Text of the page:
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Agatha Christie’s real life disappearance mystery

Maybe she drowned herself in The Silent Pool. That’s what they thought when they found her green car near the area, lights on and hood up. The Morris Crowley was still full of the writer’s things, including a fur coat, a packed suitcase, and an expired driver’s license.

Soon, a full manhunt was on. Police in four countries were searching for her, joined by 15,000 volunteers. For the very first time in England, planes were used in a missing person’s search. They found nothing when they dredged the lake. They scoured the land for the Mistress of Suspense, now caught in her own real-life mystery.

Fellow mystery writer Sir Arthur Conan Doyle took his colleague's glove to a psychic looking for answers. But no one had answers for 11 days after she vanished, and to this day the mystery surrounding this incident remains unsolved.

It was early December when she disappeared, just months after her fame reached new heights with the publication of The Murder of Roger Ackroyd. She’d received rave reviews and amazing sales. By many accounts, it was one of the best years of Agatha Christie’s life. But it was also one of the worst.

At 36 years old, she’d endured the illness and death of her mother and the breakdown of her marriage. The traumatic events triggered loneliness unlike she’d ever known before. 1926 had been marked with a languishing depression for Agatha. Her body was exhausted. She was emotionally overwhelmed.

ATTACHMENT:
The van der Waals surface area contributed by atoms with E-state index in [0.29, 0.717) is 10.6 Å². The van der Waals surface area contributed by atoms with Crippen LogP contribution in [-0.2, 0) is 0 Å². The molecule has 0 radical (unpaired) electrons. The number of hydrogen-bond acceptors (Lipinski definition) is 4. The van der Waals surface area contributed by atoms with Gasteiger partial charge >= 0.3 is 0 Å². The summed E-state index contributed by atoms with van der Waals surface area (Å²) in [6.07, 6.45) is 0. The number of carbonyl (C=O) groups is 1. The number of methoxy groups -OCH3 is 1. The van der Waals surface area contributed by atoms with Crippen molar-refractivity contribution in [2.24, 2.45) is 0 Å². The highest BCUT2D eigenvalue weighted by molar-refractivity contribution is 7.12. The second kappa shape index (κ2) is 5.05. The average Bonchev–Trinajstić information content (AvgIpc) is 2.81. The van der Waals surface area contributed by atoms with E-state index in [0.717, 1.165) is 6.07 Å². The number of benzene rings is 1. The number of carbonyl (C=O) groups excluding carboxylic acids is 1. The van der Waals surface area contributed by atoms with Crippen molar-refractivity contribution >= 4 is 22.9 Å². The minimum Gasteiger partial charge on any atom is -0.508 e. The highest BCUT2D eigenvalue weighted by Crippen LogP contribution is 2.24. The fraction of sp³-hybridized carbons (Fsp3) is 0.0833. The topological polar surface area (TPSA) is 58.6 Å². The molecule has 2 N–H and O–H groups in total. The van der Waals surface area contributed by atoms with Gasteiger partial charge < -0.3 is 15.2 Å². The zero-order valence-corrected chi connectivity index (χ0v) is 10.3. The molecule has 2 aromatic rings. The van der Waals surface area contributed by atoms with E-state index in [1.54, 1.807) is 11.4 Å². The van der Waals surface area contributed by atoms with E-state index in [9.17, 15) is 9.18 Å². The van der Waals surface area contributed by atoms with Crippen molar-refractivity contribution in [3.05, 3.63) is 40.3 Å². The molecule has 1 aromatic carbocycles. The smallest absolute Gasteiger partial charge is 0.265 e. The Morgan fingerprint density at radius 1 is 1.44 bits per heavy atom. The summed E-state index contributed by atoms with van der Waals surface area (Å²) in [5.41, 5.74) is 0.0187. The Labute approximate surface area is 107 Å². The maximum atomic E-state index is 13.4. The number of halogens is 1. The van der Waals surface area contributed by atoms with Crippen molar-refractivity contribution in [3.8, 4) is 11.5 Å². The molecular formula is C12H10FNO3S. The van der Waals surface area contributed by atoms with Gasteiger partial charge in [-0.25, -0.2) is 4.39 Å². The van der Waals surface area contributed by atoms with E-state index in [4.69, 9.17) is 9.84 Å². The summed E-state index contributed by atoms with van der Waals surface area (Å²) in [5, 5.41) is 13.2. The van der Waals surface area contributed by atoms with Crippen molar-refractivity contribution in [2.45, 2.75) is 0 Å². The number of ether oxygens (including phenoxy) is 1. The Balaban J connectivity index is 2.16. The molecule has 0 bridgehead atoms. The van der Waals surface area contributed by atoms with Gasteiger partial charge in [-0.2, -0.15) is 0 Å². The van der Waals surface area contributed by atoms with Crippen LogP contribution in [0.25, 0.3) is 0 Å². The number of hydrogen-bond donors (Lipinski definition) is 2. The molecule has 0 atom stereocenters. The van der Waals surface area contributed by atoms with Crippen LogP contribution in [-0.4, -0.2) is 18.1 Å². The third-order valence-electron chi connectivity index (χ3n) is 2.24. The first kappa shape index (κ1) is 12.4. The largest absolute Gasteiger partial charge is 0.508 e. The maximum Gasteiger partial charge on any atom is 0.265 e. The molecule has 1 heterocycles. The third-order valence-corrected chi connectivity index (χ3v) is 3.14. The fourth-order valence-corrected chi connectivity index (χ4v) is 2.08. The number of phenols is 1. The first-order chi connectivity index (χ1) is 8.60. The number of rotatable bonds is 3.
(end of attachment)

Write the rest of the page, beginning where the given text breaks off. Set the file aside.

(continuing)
She’d left behind a bitter letter to her husband Archie and a request for her secretary to cancel a previous reservation she’d made. It turns out that she’d actually made different reservations. She was found safe 11 days after she was last seen, checked into a resort spa, the Hydropathic Hotel (now the Old Swan,) under an assumed name: Teresa Neele.

Some believe this was all an elaborate plan to get back at her husband, but others think she suffered from amnesia. . In 2006, Andrew Norman posited in his biography The Finished Portrait, that Christie was suffering from a fugue state, brought on by her severe depression. Maybe she'd just wanted to get away for a little while.

But maybe she was really not feeling well. When she was found, she seemed confused and was unable to recognize herself in newspaper photographs and stories. She seemed to have no knowledge of her life as a successful and acclaimed writer. This type of confusion is related to instances of Dissociative Identity Disorder, where a person disassociates from their core identity.

Most of us bury certain memories or find ourselves compartmentalizing parts of the self, but this state is a more severe form of that. It’s like running away from yourself completely, so much so that you become someone else entirely.

“I believe she was suicidal,” said Norman. “Her state of mind was very low and she writes about it later through the character of Celia in her autobiographical novel, Unfinished Portrait.” Still, this is just a theory.

We’ll probably never know how cognizant Christie was of her actions that week. The autobiography Norman mentions was written under the name Mary Westmacott, so she’s adding multiple layers of fiction, which is sometimes needed to attempt a stab at true honesty. No matter the level of Christie’s consciousness of her actions when she vanished, it’s no doubt that she was undergoing a breakdown. It seems the entire year of 1926, including her massive success, was eating away at her until she had no reserves left. She wanted, needed even, to run away into someone else’s skin. Since she could not accomplish that, she took a different name and location. It was the most she could do, but her attempt at calm and escape ignited international panic and mystery. Agatha Christie died in 1976, 50 years after her mysterious, and short-lived, disappearance.